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Coaching practice

Effective coaching centres around the coaching relationship which recognizes and respects the other person as an equal with unlimited potential. The coach needs to develop self-awareness and be able to reflect this belief about themselves as well as the client. The relationship is developed through establishing shared understanding and agreement regarding the relationship, its boundaries and the expectations each person will have of it. It is supported by observation and awareness, mirroring and matching the other person’s preferences. It depends on honesty, openness and a willingness to challenge and provide constructive feedback.


Effective coaching also requires planning, to ensure that the conversation is focused and that the client is supported in moving forward. There are a number of phases in coaching. These are not always sequential but are interleaved through a session. Building rapport centres on the relationship, trust and understanding between coach and client. The contracting phase involves establishing the boundaries and expectations for the relationship as well as the goals for the particular session: what the client wants to achieve. Establishing outcomes includes goal setting both in terms of the client and any third parties that may be stakeholders in the process (for example, an employer). Eliciting information focuses on encouraging the client to think through and examine the information that is relevant to the issue in hand. This is not about providing information to the coach, but about working through the client’s thinking, their current reality and the options available. The creating action phase focuses on moving the client forward to a specific course of action, underpinned by securing commitment to these actions. Reviewing is also an important phase to clarify shared understanding and focus.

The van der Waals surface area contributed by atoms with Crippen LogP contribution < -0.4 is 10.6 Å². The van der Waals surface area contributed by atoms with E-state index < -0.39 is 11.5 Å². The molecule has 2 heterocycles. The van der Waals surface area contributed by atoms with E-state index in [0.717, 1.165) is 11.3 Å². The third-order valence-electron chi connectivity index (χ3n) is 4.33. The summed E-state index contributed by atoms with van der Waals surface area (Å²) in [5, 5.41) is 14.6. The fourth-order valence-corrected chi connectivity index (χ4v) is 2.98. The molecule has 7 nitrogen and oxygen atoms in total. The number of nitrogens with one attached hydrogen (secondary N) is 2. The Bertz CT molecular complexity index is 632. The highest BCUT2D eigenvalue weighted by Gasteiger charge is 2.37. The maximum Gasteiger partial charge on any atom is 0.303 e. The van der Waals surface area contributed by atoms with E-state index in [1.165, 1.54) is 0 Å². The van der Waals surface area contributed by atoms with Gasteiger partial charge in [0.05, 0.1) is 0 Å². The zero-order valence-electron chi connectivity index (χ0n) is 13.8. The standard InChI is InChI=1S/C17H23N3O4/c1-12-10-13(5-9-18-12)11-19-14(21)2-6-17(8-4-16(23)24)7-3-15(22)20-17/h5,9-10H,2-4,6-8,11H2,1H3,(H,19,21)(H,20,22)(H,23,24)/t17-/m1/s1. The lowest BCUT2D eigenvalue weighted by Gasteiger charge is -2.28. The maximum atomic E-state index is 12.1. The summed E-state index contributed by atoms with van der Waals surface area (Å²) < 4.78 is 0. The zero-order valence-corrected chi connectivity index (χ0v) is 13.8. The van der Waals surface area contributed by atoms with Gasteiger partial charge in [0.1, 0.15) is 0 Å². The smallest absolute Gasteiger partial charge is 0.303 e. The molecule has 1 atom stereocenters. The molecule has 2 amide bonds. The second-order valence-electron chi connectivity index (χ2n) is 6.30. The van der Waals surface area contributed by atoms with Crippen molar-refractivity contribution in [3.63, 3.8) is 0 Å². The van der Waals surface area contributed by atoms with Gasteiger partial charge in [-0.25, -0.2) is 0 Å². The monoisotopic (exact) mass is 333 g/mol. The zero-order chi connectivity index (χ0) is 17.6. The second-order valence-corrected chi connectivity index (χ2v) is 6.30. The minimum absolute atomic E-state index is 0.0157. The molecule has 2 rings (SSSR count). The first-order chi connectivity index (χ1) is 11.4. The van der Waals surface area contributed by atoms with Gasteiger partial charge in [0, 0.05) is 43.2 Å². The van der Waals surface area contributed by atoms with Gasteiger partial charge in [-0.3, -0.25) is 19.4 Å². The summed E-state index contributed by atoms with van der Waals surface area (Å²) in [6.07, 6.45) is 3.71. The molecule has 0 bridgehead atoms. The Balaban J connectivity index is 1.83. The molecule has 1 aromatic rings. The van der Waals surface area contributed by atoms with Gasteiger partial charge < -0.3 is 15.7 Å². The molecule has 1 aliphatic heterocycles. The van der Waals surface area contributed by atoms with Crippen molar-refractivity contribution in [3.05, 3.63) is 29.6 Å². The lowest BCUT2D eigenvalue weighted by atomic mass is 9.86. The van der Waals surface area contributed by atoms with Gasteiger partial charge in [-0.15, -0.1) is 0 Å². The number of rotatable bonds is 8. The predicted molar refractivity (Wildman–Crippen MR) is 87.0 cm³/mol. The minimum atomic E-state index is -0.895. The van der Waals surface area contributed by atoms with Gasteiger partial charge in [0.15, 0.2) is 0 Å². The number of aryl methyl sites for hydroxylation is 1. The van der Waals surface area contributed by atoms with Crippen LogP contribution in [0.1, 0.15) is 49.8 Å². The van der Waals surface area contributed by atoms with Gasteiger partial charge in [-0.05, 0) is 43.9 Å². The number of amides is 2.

These phases can be incorporated into a coaching session using a structured model, which helps to maintain focus and leads to positive action. A useful model is the GROW model, in which the session follows four key stages. The first focuses on the Goals of the client, and incorporates contracting and establishing outcomes. Goals are explored and refined to ensure that they are specific, measurable, realistic, and owned by the client. The second stage is Reality, exploring where the client is now compared to where they want to be. This involves eliciting information and reviewing.  The third stage, Options, considers the possibilities available to the client to move towards achieving the goals. Again this process particularly involves eliciting information and reviewing. The final stage in the GROW model is the Way forward, which identifies the specific actions the client can take to move towards achieving the goal, including the client’s level of commitment to these actions. This stage incorporates the creating action and securing commitment phases. Rapport building underpins the whole process.  


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